Thoughts on selecting a fund that may bring you happiness

Your Funds

Dollars & Sense

October 21, 2001|By CHARLES JAFFE

IN PICKING a new fund for the Roth IRA this year, I realized that the way I pick funds has changed again.

It's no big deal, just a further refinement of a process that changes as I learn more.

I first described my personal methodology for picking a fund shortly after I began writing this column in 1994. The changes over time have been on the margins, not at the core of my investment philosophy.

But investors' long-term happiness with a fund often traces back to what they were thinking when they first bought it, so finding a comfortable method for choosing funds is smart.

There is no perfect way to do it. All systems have flaws.

A personal selection system doesn't guarantee success, either, but it should lead you to funds that make you happy in the end. With that in mind, here are the steps I go through before buying a new fund. Don't necessarily follow my path, but consider it as you develop and refine your own.

Determine why I want or need a new fund.

Investing is both a means to a better future and a hobby. I don't confuse the two. That means no impulse buying, no hot funds, and no moves that don't fit a bigger strategy. Fund selection starts with deciding what this money must accomplish. That lets me properly set my goals and expectations.

Find funds that meet my needs.

I can quickly pare the field by sticking to funds that seem right for me. First, I cut to the specific asset class I am interested in. Next come my basic needs, from the size of minimum initial investments to check-writing features and more.

I don't waste time with funds that I can't afford to buy in to, that do not offer automatic-investment plans and telephone-redemption features, or that charge sales loads. (Load funds aren't bad, they're just not for someone like me, who does significant personal research and doesn't need to pay an adviser for help.) One change in my methodology over time: I consider only those funds with below-average expenses in their asset class.

Learn the story of the fund and its manager.

Buying a fund is a leap of faith. I need something to base my beliefs on, be it the style and expertise of an investment genius or the common-sense simplicity of indexing.

Look for a compelling reason to buy a fund. In many cases, you may find what you're looking for in the fund's newsletters and reports; you can learn a lot about a manager's style and discipline by reading what the firm sends to shareholders and prospective investors. If you can't find a good reason to buy a particular fund in its own paperwork, you may be looking at a fund that's more hype than substance.

If you can't explain to your mother what you know about a fund and convince her that it's a good choice, you may not have the conviction to stay put in tough market cycles.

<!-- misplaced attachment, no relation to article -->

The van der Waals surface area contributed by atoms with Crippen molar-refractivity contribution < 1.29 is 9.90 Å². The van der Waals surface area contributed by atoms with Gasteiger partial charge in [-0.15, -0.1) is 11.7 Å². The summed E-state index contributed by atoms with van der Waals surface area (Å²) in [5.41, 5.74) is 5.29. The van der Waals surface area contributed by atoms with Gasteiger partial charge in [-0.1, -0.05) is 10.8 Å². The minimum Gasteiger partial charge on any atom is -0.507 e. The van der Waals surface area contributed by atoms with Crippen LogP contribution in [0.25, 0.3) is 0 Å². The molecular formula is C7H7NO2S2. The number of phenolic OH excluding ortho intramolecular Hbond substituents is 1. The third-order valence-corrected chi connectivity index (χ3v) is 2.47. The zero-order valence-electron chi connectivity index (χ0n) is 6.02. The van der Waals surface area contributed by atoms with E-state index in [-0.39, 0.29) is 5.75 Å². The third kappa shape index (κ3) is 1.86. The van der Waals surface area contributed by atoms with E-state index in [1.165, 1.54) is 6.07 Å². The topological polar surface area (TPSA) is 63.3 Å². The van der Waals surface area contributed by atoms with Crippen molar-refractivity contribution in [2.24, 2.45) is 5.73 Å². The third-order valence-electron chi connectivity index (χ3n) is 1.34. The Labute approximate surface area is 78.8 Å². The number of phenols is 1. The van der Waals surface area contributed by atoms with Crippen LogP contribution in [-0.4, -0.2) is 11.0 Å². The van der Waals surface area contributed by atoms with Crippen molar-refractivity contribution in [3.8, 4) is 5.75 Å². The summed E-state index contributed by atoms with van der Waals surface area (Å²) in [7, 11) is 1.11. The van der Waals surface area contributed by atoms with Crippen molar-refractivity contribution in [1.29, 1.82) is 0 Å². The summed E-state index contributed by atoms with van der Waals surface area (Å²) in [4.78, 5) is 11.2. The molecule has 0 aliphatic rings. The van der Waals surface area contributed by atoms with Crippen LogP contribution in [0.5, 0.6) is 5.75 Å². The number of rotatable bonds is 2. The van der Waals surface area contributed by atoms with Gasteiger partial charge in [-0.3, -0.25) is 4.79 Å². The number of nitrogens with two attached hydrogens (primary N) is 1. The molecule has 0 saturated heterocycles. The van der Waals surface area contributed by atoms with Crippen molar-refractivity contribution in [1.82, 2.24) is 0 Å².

Compare the fund with its peers, then check returns.

Since I pick a fund more for its asset class than its raw performance, how the fund compares with the competition is key. (Most investors review return numbers above all else, which leads to chasing hot numbers and building unbalanced portfolios.) My initial cut is for funds in the top 25 percent of their peer group over the last five years.

My performance review has less to do with raw returns than consistency and volatility. I take the fund's worst quarter and forecast it over a year to tell me what might happen if things get scary. I won't buy a fund where that volatility frightens me, and I will sacrifice some upside potential for a fund that promises a smooth, in-line-with-the-asset-class ride.

Choose the finalists; call for prospectuses and reports.

I want to make sure a fund's holdings are consistent with the manager's discipline, and check out what the fund is allowed to invest in, which is a key to how the portfolio could change in the future. If the list of holdings makes me nervous - or if I find anything in a prospectus, a Morningstar report, or other data that doesn't sit right with me - I move on.

Check under the hood.

This is where I weed my short list, and this step has become longer as I refine my process. I look at a fund's turnover (the lower the better in my book), tax-efficiency (unless the fund is in an IRA), and overlap with my existing holdings (if the fund is a match for something I already own, I'm likely to just add to the existing account). Expense ratios are a key tiebreaker.

Pick the winner, jot down my reasons, and write the check.

I start my file on a fund with a detailed list of factors that led me to my decision. That'll help me later, should I consider selling or want to review my thinking on the "Would I buy it again?" question.

I'm always nervously excited by the potential of my pick; if I'm not, something is wrong. If that rush is missing when you sign a fund's paperwork, refine your process and start again.

Chuck Jaffe is mutual funds columnist at The Boston Globe. He can be reached by e-mail at or at The Boston Globe, Box 2378, Boston, Mass. 02107-2378.

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